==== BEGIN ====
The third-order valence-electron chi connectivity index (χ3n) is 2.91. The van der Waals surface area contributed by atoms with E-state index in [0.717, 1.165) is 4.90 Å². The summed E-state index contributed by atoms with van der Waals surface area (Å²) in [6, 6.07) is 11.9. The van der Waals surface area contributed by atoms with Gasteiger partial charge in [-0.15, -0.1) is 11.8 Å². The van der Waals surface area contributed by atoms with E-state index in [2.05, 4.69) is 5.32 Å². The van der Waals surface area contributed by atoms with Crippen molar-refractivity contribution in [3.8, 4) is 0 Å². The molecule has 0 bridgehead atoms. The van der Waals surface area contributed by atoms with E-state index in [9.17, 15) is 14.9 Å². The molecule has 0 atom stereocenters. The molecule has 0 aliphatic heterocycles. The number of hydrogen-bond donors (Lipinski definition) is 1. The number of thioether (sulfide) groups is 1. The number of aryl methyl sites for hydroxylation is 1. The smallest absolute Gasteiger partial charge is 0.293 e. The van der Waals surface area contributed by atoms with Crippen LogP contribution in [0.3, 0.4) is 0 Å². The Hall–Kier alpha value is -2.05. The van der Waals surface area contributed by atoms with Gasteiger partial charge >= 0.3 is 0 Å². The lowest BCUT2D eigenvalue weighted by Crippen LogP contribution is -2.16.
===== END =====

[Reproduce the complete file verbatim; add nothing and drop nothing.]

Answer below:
The third-order valence-electron chi connectivity index (χ3n) is 2.91. The van der Waals surface area contributed by atoms with E-state index in [0.717, 1.165) is 4.90 Å². The summed E-state index contributed by atoms with van der Waals surface area (Å²) in [6, 6.07) is 11.9. The van der Waals surface area contributed by atoms with Gasteiger partial charge in [-0.15, -0.1) is 11.8 Å². The van der Waals surface area contributed by atoms with E-state index in [2.05, 4.69) is 5.32 Å². The van der Waals surface area contributed by atoms with Crippen molar-refractivity contribution in [3.8, 4) is 0 Å². The molecule has 0 bridgehead atoms. The van der Waals surface area contributed by atoms with E-state index in [9.17, 15) is 14.9 Å². The molecule has 0 atom stereocenters. The molecule has 0 aliphatic heterocycles. The number of hydrogen-bond donors (Lipinski definition) is 1. The number of thioether (sulfide) groups is 1. The number of aryl methyl sites for hydroxylation is 1. The smallest absolute Gasteiger partial charge is 0.293 e. The van der Waals surface area contributed by atoms with Crippen LogP contribution in [0.3, 0.4) is 0 Å². The Hall–Kier alpha value is -2.05. The van der Waals surface area contributed by atoms with Gasteiger partial charge >= 0.3 is 0 Å². The lowest BCUT2D eigenvalue weighted by Crippen LogP contribution is -2.16.